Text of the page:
breaking news

Police: Urbana man beat cat nearly to death, claimed it was a raccoon

Senior housing denied state funding

Springfield complex still gets city money for smaller renovation project.


Tubman Towers will seek new ways to fund a renovation project after being denied a tax credit from the Ohio Housing Finance Agency.

Tubman Towers, an apartment building for senior citizens that is owned by Lutheran Social Services, applied for a tax credit totaling $733,520 from the Ohio Housing Finance Agency. The tax credit would have been used to renovate the building.

According to the proposal that Tubman Towers submitted to OHFA, renovations would have included a new gurney-sized elevator, modernization of the existing rental units, expansion of the current efficiency units into 1-bedroom apartments, a face lift to the exterior, addition of square footage to living spaces, and more area for community space.

“We were very disappointed to learn that the project wasn’t funded, and we felt our application was very compelling related to the need,” said Rick Davis, vice president of operations for Lutheran Social Services in a statement released to the Springfield News-Sun.

In order to have the request accepted, Tubman Towers had to submit a proposal and application to OHFA. Once all of the applications and proposals are submitted, the projects in the same pool are ranked in the order of their scores from highest to lowest. Scores are given based on a number of criteria, including local collaboration, project characteristics, economic characteristics and rehabilitation characteristics. Each pool has a set amount of funding, and the pool that Tubman Towers was included in, called “Existing Rental Units Pool - Urban Areas,” had $3.8 million in funding.

According to Karen Banyai, program manager at OHFA, Tubman Towers didn’t get approved because of score rankings and the amount of credit requested. Banyai stated the amount requested was over what the pool could fund. But had they had a higher score and been higher on the list or had a lower amount requested, they probably could have received funding.

Even the though tax credit from OHFA was not approved, Tubman Towers will receive funding of up to $216,000 from the Springfield City Community Development Department. This funding will be used for roofing, windows and other small modifications.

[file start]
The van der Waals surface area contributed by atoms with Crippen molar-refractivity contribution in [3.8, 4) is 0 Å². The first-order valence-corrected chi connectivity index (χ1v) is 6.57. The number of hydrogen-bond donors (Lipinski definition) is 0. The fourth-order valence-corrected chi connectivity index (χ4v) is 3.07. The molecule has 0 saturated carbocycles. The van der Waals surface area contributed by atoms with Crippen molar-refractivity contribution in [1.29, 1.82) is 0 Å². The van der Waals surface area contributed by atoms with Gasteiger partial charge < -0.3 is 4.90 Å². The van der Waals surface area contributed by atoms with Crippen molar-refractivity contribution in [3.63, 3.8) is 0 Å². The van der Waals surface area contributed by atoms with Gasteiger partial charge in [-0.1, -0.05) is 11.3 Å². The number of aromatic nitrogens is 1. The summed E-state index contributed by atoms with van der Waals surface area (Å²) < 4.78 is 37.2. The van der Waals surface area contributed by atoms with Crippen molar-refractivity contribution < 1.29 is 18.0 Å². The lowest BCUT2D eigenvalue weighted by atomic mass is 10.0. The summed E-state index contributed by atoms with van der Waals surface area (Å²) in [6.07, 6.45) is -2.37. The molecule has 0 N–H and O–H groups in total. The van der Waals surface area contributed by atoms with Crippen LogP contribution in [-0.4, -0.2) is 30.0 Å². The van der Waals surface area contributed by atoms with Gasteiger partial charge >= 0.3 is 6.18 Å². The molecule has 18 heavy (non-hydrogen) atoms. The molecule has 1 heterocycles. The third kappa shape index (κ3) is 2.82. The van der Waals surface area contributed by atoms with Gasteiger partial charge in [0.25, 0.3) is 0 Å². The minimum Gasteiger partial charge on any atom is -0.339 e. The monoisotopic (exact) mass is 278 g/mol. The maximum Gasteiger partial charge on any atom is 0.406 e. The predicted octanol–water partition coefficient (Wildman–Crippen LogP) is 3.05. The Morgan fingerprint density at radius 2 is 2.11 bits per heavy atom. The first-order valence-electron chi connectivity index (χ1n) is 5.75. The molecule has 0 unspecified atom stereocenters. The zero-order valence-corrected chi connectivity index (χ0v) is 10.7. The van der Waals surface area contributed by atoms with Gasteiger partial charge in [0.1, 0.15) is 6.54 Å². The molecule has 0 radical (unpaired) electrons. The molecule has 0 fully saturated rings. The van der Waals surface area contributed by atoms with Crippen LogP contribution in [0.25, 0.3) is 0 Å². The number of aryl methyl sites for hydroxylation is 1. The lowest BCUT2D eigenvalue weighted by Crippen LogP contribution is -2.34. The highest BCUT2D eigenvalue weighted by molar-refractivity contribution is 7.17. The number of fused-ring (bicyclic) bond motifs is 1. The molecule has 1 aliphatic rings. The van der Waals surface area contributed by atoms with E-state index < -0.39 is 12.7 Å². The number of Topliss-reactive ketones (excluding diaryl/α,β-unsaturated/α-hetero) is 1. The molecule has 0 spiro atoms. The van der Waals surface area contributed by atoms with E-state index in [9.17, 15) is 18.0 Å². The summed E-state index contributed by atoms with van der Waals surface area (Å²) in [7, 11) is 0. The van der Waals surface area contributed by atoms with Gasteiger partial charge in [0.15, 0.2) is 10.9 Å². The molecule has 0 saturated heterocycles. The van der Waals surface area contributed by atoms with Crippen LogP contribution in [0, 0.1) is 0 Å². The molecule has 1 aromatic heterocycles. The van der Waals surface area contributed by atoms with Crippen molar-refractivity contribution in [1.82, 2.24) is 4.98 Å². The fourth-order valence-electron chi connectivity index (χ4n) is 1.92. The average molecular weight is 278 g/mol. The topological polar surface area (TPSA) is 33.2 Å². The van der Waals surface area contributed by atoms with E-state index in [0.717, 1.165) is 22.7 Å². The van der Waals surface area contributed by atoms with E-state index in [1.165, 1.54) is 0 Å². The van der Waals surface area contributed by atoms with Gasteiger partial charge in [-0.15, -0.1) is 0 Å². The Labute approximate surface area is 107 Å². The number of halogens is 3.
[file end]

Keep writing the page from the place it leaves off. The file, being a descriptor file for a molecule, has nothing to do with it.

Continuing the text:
Tubman Towers can apply for credit from OHFA again next year.

According to Shannon Meadows, community development director for Springfield, if Tubman Towers were to request additional funding, the community development office would look into it, if there were still funds available.

“We are currently assessing options that will allow us to be able to afford the improvements we feel are necessary to improve both the building’s infrastructure, resident quality of life and external marketing appeal,” said Rick Davis in his statement.


Reader Comments ...


Next Up in Community News

Kid who was pranked by dad with birthday bat hits HR; guess who caught it
Kid who was pranked by dad with birthday bat hits HR; guess who caught it

Last year, a dad and his son went viral after Braheim Fowler thought his dad forgot his birthday. Braheim was surprised when his father gave him a bat for his birthday right before a game. Fast forward to the 2017 season, when Braheim took to the batters box and, bam, he hit a home run to deep center field with the bat he got last year from his dad...
66-year-old runner dies after being hit by police car
66-year-old runner dies after being hit by police car

A Georgia woman hit by a police cruiser died from her injuries overnight. >> Read more trending news Janet Pickney, 66, was running in the crosswalk at the intersection of Chamblee Tucker Road and Brown Road when she was hit Tuesday morning.  Police said a car pulled out in front of Officer Ian MacGowen, 31, who was driving on Chamblee Tucker...
P&G makes progress in lifting sluggish sales; beats 4Q estimates
P&G makes progress in lifting sluggish sales; beats 4Q estimates

Procter & Gamble Co. on Thursday reported fiscal fourth-quarter profit of $2.22 billion. On a per-share basis, the Cincinnati-based company said it had profit of 82 cents. Earnings, adjusted for restructuring costs, were 85 cents per share. The results topped Wall Street expectations. The average estimate of 10 analysts surveyed by Zacks Investment...
Alexa helps solve house break-in mystery
Alexa helps solve house break-in mystery

A 9-year-old boy from Massachusetts is in trouble with police after an Amazon Alexa, owned by the victim, apparently recorded his voice. According to police, someone had entered a Gloucester home three times over the past week and took an iPhone, charger, cash and the Alexa Echo digital assistant, The Gloucester Times reported. >> Read more trending...
Warren County buried baby case: 7 things we know now
Warren County buried baby case: 7 things we know now

Here are seven things we have learned in the investigation of Brooke Skylar Richardson, the 18-year-old woman whose baby’s remains were found buried in the backyard of her home July 14. Richardson, a cheerleader who graduated this year from Carlisle High School, faces one count of reckless homicide. 1. Coroner can’t determine sex of baby...
More Stories